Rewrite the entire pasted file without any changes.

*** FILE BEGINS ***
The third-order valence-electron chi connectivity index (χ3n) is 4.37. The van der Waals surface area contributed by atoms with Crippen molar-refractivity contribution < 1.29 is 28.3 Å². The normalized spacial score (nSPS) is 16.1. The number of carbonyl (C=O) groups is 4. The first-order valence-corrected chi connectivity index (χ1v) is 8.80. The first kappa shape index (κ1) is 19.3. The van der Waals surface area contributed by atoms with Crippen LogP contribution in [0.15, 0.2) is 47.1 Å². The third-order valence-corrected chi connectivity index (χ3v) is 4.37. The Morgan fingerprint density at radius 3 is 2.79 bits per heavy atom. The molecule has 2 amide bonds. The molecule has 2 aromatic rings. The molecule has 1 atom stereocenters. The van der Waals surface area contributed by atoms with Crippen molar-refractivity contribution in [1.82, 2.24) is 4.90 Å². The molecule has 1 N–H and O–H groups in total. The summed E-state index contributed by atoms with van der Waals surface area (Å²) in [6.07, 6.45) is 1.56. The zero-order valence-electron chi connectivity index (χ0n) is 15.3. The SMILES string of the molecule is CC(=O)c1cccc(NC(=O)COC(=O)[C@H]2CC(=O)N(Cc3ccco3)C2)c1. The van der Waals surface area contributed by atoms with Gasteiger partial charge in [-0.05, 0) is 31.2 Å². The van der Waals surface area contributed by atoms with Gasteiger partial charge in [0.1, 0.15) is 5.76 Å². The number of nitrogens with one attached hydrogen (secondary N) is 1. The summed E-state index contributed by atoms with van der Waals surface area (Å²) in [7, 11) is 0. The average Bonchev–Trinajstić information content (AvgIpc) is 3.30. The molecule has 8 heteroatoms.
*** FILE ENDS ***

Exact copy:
The third-order valence-electron chi connectivity index (χ3n) is 4.37. The van der Waals surface area contributed by atoms with Crippen molar-refractivity contribution < 1.29 is 28.3 Å². The normalized spacial score (nSPS) is 16.1. The number of carbonyl (C=O) groups is 4. The first-order valence-corrected chi connectivity index (χ1v) is 8.80. The first kappa shape index (κ1) is 19.3. The van der Waals surface area contributed by atoms with Crippen LogP contribution in [0.15, 0.2) is 47.1 Å². The third-order valence-corrected chi connectivity index (χ3v) is 4.37. The Morgan fingerprint density at radius 3 is 2.79 bits per heavy atom. The molecule has 2 amide bonds. The molecule has 2 aromatic rings. The molecule has 1 atom stereocenters. The van der Waals surface area contributed by atoms with Crippen molar-refractivity contribution in [1.82, 2.24) is 4.90 Å². The molecule has 1 N–H and O–H groups in total. The summed E-state index contributed by atoms with van der Waals surface area (Å²) in [6.07, 6.45) is 1.56. The zero-order valence-electron chi connectivity index (χ0n) is 15.3. The SMILES string of the molecule is CC(=O)c1cccc(NC(=O)COC(=O)[C@H]2CC(=O)N(Cc3ccco3)C2)c1. The van der Waals surface area contributed by atoms with Gasteiger partial charge in [-0.05, 0) is 31.2 Å². The van der Waals surface area contributed by atoms with Gasteiger partial charge in [0.1, 0.15) is 5.76 Å². The number of nitrogens with one attached hydrogen (secondary N) is 1. The summed E-state index contributed by atoms with van der Waals surface area (Å²) in [7, 11) is 0. The average Bonchev–Trinajstić information content (AvgIpc) is 3.30. The molecule has 8 heteroatoms.